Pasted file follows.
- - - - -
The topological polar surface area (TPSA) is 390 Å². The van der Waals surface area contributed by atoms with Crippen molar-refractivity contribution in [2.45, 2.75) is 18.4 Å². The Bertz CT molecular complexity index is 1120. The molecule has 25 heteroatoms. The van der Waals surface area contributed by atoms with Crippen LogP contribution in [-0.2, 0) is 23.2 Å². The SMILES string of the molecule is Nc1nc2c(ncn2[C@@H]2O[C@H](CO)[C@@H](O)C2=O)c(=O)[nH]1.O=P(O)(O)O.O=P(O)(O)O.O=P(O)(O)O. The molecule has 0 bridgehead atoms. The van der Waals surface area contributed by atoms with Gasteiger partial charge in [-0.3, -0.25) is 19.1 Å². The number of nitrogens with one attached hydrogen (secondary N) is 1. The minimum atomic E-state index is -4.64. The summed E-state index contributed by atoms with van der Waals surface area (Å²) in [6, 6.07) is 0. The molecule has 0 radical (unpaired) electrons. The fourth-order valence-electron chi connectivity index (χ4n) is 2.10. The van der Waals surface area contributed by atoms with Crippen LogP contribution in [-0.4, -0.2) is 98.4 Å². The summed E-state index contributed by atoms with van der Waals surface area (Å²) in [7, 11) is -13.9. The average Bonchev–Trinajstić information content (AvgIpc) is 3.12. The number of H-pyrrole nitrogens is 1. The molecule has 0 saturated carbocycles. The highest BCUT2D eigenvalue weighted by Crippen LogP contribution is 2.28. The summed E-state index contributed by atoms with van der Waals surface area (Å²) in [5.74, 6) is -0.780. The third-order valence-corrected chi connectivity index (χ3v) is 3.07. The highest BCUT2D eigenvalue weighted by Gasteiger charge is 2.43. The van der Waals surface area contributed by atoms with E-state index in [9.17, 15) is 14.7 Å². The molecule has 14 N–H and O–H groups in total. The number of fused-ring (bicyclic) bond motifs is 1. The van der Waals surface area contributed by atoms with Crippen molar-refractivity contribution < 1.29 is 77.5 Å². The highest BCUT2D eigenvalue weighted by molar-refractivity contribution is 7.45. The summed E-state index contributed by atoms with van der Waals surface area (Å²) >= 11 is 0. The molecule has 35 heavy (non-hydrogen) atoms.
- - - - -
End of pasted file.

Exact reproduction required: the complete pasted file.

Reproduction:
The topological polar surface area (TPSA) is 390 Å². The van der Waals surface area contributed by atoms with Crippen molar-refractivity contribution in [2.45, 2.75) is 18.4 Å². The Bertz CT molecular complexity index is 1120. The molecule has 25 heteroatoms. The van der Waals surface area contributed by atoms with Crippen LogP contribution in [-0.2, 0) is 23.2 Å². The SMILES string of the molecule is Nc1nc2c(ncn2[C@@H]2O[C@H](CO)[C@@H](O)C2=O)c(=O)[nH]1.O=P(O)(O)O.O=P(O)(O)O.O=P(O)(O)O. The molecule has 0 bridgehead atoms. The van der Waals surface area contributed by atoms with Gasteiger partial charge in [-0.3, -0.25) is 19.1 Å². The number of nitrogens with one attached hydrogen (secondary N) is 1. The minimum atomic E-state index is -4.64. The summed E-state index contributed by atoms with van der Waals surface area (Å²) in [6, 6.07) is 0. The molecule has 0 radical (unpaired) electrons. The fourth-order valence-electron chi connectivity index (χ4n) is 2.10. The van der Waals surface area contributed by atoms with Crippen LogP contribution in [-0.4, -0.2) is 98.4 Å². The summed E-state index contributed by atoms with van der Waals surface area (Å²) in [7, 11) is -13.9. The average Bonchev–Trinajstić information content (AvgIpc) is 3.12. The number of H-pyrrole nitrogens is 1. The molecule has 0 saturated carbocycles. The highest BCUT2D eigenvalue weighted by Crippen LogP contribution is 2.28. The summed E-state index contributed by atoms with van der Waals surface area (Å²) in [5.74, 6) is -0.780. The third-order valence-corrected chi connectivity index (χ3v) is 3.07. The highest BCUT2D eigenvalue weighted by Gasteiger charge is 2.43. The van der Waals surface area contributed by atoms with E-state index in [9.17, 15) is 14.7 Å². The molecule has 14 N–H and O–H groups in total. The number of fused-ring (bicyclic) bond motifs is 1. The van der Waals surface area contributed by atoms with Crippen molar-refractivity contribution < 1.29 is 77.5 Å². The highest BCUT2D eigenvalue weighted by molar-refractivity contribution is 7.45. The summed E-state index contributed by atoms with van der Waals surface area (Å²) >= 11 is 0. The molecule has 35 heavy (non-hydrogen) atoms.